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Article
Publication date: 11 December 2019

Hendrik P. van Dalen and Kène Henkens

The purpose of this paper is to see whether attitudes toward older workers by managers change over time and what might explain development over time.

Abstract

Purpose

The purpose of this paper is to see whether attitudes toward older workers by managers change over time and what might explain development over time.

Design/methodology/approach

A unique panel study of Dutch managers is used to track the development of their attitudes toward older workers over time (2010–2013) by focusing on a set of qualities of older workers aged 50 and older. A conditional change model is used to explain the variation in changes by focusing on characteristics of the manager (age, education, gender, tenure and contact with older workers) and of the firm (composition staff, type of work and sector, size).

Findings

Managers have significantly adjusted their views on the so-called “soft skills” of older workers, like reliability and loyalty. Attitudes toward “hard skills” – like physical stamina, new tech skills and willingness to train – have not changed. Important drivers behind these changes are the age of the manager – the older the manager, the more likely a positive change in attitude toward older workers can be observed – and the change in the quality of contact with older workers. A deterioration of the managers’ relationship with older workers tends to correspond with a decline in their assessment of soft and hard skills.

Social implications

Attitudes are not very susceptible to change but this study shows that a significant change can be expected simply from the fact that managers age: older managers tend to have a more positive assessment of the hard and soft skills of older workers than young managers.

Originality/value

This paper offers novel insights into the question whether stereotypes of managers change over time.

Details

International Journal of Manpower, vol. 41 no. 5
Type: Research Article
ISSN: 0143-7720

Keywords

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Article
Publication date: 7 September 2012

Wieteke S. Conen, Hendrik P. van Dalen and Kène Henkens

The purpose of this paper is to examine employers’ perceptions of changes in the labour cost‐productivity gap due to the ageing of the workforce, the effects of tenure…

Abstract

Purpose

The purpose of this paper is to examine employers’ perceptions of changes in the labour cost‐productivity gap due to the ageing of the workforce, the effects of tenure wages and employment protection on the perceived gap, and whether a perceived labour cost‐productivity gap affects employers’ recruitment and retention behaviour towards older workers.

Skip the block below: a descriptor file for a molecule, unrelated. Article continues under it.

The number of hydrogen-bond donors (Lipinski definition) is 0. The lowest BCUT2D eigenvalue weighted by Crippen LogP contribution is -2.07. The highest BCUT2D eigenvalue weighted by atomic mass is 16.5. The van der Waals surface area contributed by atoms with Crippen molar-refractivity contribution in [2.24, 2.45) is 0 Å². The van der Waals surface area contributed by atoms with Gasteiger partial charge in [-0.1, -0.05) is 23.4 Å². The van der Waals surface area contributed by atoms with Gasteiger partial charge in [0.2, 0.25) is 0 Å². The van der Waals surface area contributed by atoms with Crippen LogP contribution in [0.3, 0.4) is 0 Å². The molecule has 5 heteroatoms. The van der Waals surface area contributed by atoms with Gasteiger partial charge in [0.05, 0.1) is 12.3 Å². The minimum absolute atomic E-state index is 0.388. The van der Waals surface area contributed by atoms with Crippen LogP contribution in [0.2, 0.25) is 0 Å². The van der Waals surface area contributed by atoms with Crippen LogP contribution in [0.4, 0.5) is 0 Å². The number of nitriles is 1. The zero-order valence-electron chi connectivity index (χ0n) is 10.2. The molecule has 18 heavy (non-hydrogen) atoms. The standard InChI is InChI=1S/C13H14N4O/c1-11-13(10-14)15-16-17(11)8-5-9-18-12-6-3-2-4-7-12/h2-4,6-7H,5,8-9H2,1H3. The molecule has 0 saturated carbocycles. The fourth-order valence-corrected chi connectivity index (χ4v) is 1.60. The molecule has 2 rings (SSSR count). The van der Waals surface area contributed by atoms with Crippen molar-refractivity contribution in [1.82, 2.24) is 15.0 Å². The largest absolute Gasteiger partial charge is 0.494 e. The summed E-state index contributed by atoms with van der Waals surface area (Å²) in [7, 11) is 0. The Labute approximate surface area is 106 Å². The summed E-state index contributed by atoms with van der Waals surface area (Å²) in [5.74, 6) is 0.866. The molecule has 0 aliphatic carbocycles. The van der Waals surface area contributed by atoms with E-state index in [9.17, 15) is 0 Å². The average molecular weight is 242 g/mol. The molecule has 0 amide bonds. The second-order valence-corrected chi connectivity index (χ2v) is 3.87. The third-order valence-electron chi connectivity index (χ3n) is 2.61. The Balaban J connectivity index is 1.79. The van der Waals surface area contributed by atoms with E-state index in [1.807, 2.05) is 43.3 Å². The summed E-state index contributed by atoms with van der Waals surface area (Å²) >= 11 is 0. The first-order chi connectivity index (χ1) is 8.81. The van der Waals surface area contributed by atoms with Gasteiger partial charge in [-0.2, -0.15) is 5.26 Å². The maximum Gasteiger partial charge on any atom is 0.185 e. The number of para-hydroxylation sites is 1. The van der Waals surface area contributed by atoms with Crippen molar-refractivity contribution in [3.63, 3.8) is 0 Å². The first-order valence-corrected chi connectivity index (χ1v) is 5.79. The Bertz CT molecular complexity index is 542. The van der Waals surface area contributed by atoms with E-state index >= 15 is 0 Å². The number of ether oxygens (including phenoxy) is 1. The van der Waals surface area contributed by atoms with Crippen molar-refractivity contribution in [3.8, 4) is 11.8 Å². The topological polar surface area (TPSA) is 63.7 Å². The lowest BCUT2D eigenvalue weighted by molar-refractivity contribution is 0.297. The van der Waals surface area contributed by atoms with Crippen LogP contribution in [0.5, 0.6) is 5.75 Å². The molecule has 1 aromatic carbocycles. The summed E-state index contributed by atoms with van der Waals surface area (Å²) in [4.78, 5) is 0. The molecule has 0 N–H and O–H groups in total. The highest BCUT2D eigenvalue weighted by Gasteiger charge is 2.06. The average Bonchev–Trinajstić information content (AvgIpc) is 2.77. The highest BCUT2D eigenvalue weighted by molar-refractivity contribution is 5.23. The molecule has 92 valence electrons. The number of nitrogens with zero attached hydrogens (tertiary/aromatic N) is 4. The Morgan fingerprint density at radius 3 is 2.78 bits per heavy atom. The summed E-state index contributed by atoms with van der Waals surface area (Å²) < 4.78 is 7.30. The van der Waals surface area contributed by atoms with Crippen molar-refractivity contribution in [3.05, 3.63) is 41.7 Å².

Design/methodology/approach

The authors analyse surveys administered to employers in Denmark, France, Germany, Italy, the Netherlands, Poland and Sweden.

Findings

Approximately half of employers associate the ageing of the personnel with a growing gap between labour costs and productivity. Both the presence of tenure wages and employment protection rules increase the probability of employers perceiving a widening labour cost‐productivity gap due to the ageing of their workforce. A counterfactual shows that even when employment protection and tenure wage systems are abolished, 40 percent of employers expect a net cost increase. The expected labour cost‐productivity gap negatively affects both recruitment and retention of older workers.

Originality/value

In this paper, the wage‐productivity gap is examined through the perceptions of employers using an international comparative survey.

Details

International Journal of Manpower, vol. 33 no. 6
Type: Research Article
ISSN: 0143-7720

Keywords

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Article
Publication date: 15 June 2010

Hendrik P. van Dalen, Kène Henkens, Wilma Henderikse and Joop Schippers

This paper aims to examine whether employers' opinions and expectations regarding workers' retirement age are in line with the ideas of the EU‐Member States' governments…

Abstract

Purpose

This paper aims to examine whether employers' opinions and expectations regarding workers' retirement age are in line with the ideas of the EU‐Member States' governments to increase the participation of older workers and to postpone the transition from paid work into retirement at the end of the labour market career.